This is my first (contemporary? historical?) book, and while it was written beautifully it took me three days to read it. I'm certain that is because I'm a big PNR girl, and this is very different. Here are two passages I highlighted to show how gorgeous the prose is:
There are no books, here. There is only life in all its awful chaos. And the only purpose the things are made to serve, is the making of money.
'Let me see to it,' said Nurse Spiller. She finished it off--two or three times, as if by accident, putting the point of the needle to my scalp. That is another place that don't show cuts and bruises.
Those aren't even a scratch on the beautiful writing, but I was too into the read to think to make my usual notes to draw from. The whole book was just a pleasure for my eyes, and even though it broke my heart I enjoyed every second of it.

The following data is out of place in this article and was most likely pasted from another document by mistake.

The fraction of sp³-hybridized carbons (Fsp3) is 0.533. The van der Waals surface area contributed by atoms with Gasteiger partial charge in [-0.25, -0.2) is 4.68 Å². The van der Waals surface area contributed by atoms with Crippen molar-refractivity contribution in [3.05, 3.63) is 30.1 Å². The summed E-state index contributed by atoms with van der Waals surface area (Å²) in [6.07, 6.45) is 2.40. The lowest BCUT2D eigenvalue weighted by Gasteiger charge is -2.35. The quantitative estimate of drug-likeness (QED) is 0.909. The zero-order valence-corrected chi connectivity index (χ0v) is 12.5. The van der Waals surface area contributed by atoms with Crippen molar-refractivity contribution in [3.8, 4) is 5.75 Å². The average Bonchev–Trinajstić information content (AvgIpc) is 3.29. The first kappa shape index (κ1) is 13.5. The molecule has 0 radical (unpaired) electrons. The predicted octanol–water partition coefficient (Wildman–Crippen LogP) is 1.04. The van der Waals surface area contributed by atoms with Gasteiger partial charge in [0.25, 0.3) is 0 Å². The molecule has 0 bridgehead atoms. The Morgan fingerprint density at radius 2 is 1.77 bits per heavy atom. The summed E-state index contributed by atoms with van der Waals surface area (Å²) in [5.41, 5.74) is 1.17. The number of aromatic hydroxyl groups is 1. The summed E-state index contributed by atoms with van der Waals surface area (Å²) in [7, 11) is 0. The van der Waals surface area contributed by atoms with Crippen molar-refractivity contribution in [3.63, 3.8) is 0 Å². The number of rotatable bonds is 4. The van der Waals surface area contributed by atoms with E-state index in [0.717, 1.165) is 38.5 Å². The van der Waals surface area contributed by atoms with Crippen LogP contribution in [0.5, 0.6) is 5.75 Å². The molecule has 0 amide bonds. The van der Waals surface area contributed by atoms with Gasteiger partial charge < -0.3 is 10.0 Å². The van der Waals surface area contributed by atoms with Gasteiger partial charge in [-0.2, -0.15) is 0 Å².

The story is such a great example of the tangled webs lies weave, and how crippling they become. I was surprised several times with the revelations and didn't even think to expect something (I tend to be pretty dense when it comes to mysteries and such though,lol, but this one really came out of left field for me).
I would recommend this book to fans of it's genre for certain, but I don't know how to recommend it to other people who haven't read much, if any, of this genre (like me). I picked this up after Tatiana (don't know how to link to her) suggested it for another reader. The one thing I wish would have been included would be an epilogue. I want to know if Briar was fixed up, and did they stay there? What happened to Dainty? I hope Sue made sure to set her up once her affairs were in order. John Vroom I hope died--that guy annoyed the crap out of me! Did Maude continue her work? I like tidy endings to stand alones. :)